The Ugly Teapot by Fred Holmes

The Ugly Teapot by Fred Holmes
Publisher: Self-Published
Genre: Young Adult, Sci-Fi/Fantasy, Action/Adventure, Contemporary
Length: Full Length (249 pages)
Age Recommendation: 14+
Rating: 3 Stars
Review by: Astilbe

Fourteen-year-old Hannah Bradbury loved her father so much that she worried about him constantly. After all, he was a photographer who traveled to the most dangerous places in the world.

To allay her fears, each time he came home he brought her silly gifts, each one with supposed magical powers: the Seal of Solomon, the Ring of Gyges, even Aladdin’s Lamp. It was that lamp Hannah found the most unbelievable, for it looked like an ugly teapot. Nevertheless, her father assured her it was real, and made her promise to save her three wishes for something very special.

Then . . . six months later . . . the unthinkable happened. Her father was killed while on assignment to Baghdad. And so on the day of his funeral Hannah did something she never thought she would ever do.

She took out that teapot and gave it a rub . . .

The Ugly Teapot by Fred Holmes is a timeless tale, filled with magic and adventure. More importantly, it will make you believe in the overwhelming power of love.

Some magical objects are easy to figure out. This teapot might not be one of them.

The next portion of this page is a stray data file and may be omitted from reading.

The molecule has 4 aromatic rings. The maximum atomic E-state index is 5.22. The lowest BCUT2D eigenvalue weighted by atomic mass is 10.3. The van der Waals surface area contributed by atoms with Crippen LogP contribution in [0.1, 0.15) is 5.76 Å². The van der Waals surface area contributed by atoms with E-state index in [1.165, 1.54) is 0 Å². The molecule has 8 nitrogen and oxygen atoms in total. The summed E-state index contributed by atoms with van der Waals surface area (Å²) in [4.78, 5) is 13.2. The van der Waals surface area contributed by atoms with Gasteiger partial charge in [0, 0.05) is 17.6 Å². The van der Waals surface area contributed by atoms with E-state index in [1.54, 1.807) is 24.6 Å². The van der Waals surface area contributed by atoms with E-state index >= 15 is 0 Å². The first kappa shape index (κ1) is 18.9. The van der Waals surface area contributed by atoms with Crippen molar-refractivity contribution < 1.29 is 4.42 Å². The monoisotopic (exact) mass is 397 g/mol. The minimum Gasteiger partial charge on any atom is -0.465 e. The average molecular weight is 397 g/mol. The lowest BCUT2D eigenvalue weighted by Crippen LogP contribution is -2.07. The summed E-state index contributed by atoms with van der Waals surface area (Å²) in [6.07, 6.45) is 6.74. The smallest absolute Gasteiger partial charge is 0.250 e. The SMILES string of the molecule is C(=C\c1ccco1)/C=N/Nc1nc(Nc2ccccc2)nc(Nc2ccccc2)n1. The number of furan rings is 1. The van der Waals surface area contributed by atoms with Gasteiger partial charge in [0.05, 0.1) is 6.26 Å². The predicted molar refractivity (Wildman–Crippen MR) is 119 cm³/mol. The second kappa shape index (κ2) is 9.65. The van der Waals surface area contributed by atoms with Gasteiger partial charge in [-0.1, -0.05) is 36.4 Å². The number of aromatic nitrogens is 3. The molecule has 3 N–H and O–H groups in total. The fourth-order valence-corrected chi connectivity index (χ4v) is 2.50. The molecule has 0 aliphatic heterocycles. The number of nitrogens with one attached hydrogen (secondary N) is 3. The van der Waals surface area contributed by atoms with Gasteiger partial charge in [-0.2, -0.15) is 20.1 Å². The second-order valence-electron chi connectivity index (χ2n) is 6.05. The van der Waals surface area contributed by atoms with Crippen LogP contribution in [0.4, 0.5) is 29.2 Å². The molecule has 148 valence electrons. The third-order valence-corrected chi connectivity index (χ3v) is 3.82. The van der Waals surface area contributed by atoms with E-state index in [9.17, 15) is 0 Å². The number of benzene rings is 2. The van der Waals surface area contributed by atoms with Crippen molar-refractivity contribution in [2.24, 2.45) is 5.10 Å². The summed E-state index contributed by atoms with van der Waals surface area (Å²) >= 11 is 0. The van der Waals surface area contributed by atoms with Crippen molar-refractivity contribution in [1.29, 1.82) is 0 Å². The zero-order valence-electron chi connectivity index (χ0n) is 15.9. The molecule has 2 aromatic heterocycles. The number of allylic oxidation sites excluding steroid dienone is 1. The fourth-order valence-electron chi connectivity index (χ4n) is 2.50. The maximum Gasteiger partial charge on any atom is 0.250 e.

The dialogue was nicely written. I especially enjoyed how informally the characters spoke to each other most of the time. Given all of the dangers that they were facing, it made perfect sense that they’d keep their conversations short and to the point. Writing it this way also kept my attention on the plot which was a good thing. There were plenty of opportunities to move the storyline forward in the actions scenes that happened anyway. It made total sense for the characters to not spend much time talking about what was happening to them because of this.

I would have liked to see much more attention paid to Hannah’s personality. While I enjoyed the story iteself quite a bit, I’d really struggle to describe what Hannah was like if someone asked me to describe her personality and interests. Was she quiet or talkative? What was her favorite thing to do for fun in her free time? I wish I had solid answers to these questions because the glimpses I got of what makes her unique were quite interesting.

The bad guys in this book were so frightening. I appreciated the fact that they were dangerous and sometimes unpredictable. This made it hard to stop reading because I wasn’t sure what they’d do to Hannah next. They seemed like they were capable of doing all sorts of terrible things, and that’s exactly the kind of behavior I’d expect from them.

The Ugly Teapot should be read by anyone who has ever wished that they could have a magic lamp.

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